Vaccines only prevent HPV infection; they don’t stop or treat an existing infection. Before sexual activity, the immunization series is most effective (has sex with another person).

Recommendations for HPV vaccination

HPV vaccine works best for 9-12-year-old boys and girls.
Children and young adults ages 13 to 26 who haven’t been vaccinated or haven’t gotten all their doses should get it soon. Young adults aren’t as cancer-resistant as youngsters and teens.

HPV vaccination for those above 26.
Read about HPV vaccines.

Epstein-Barr virus (EBV)

herpes virus EBV It causes infectious mononucleosis, or “mono” EBV can be spread by coughing, sneezing, or sharing drinking or eating utensils. Most Americans are infected with EBV by late adolescence, although not everyone has mono.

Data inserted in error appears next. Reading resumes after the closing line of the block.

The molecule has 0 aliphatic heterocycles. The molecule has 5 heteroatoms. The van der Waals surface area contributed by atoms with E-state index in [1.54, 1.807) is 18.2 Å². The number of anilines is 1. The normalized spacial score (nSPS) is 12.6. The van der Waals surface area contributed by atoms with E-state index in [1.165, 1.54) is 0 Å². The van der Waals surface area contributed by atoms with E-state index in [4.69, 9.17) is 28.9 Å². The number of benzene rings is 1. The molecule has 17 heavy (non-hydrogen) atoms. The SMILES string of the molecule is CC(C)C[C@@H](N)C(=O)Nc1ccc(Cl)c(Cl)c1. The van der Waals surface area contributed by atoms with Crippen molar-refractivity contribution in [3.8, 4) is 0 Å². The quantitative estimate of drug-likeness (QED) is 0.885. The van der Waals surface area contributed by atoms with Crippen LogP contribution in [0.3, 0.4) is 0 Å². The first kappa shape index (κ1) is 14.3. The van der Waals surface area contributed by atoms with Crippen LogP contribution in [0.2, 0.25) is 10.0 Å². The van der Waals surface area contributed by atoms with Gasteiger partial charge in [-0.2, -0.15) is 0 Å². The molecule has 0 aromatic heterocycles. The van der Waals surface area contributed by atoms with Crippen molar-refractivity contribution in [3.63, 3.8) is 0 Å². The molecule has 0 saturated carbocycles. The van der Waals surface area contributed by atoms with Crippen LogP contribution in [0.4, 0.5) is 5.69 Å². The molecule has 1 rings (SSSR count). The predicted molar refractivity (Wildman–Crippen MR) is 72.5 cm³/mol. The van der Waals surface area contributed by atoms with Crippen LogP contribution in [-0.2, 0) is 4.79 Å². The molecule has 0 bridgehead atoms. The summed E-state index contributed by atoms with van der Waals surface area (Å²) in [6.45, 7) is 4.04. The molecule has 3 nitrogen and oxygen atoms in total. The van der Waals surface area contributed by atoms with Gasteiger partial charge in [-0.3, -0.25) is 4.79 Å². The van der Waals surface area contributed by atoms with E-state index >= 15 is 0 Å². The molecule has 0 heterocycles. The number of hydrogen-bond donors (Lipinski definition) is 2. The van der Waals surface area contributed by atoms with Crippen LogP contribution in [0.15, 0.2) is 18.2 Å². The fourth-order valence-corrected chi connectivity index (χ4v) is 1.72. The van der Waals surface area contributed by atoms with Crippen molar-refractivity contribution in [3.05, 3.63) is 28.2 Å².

EBV infection is lifelong, however most people have no symptoms after a few weeks. EBV infects B lymphocytes in the body (also called B cells). There are no medicines or vaccines to treat or prevent EBV, but most people don’t have serious problems from it.

EBV infection raises the risk of nasopharyngeal carcinoma and Burkitt lymphoma. Hodgkin lymphoma and stomach cancer may be connected. Africa and Southeast Asia have more EBV-related cancers. Few EBV-infected people acquire malignancies.

Hepatitis B virus (HBV) and hepatitis C virus (HCV)

Viral hepatitis is caused by HBV and HCV. Other viruses cause hepatitis (hepatitis A virus, for example), but only HBV and HCV cause persistent infections that increase liver cancer risk. In the U.S., HBV or HCV infection causes less than half of liver cancers. In some other countries, viral hepatitis and liver cancer are more common. Some study links long-term HCV infection to non-Hodgkin lymphoma.

HBV and HCV are shared like HIV, through sharing needles, unprotected intercourse, or delivery. They can be spread by blood transfusions, but this is unusual in the US because donated blood is checked.

HBV causes flu-like symptoms and jaundice more often than HIV (yellowing of the eyes and skin). Most adults recover from HBV within months. Children are more likely than adults to develop persistent HBV infections. Chronic HBV infections cause liver cancer.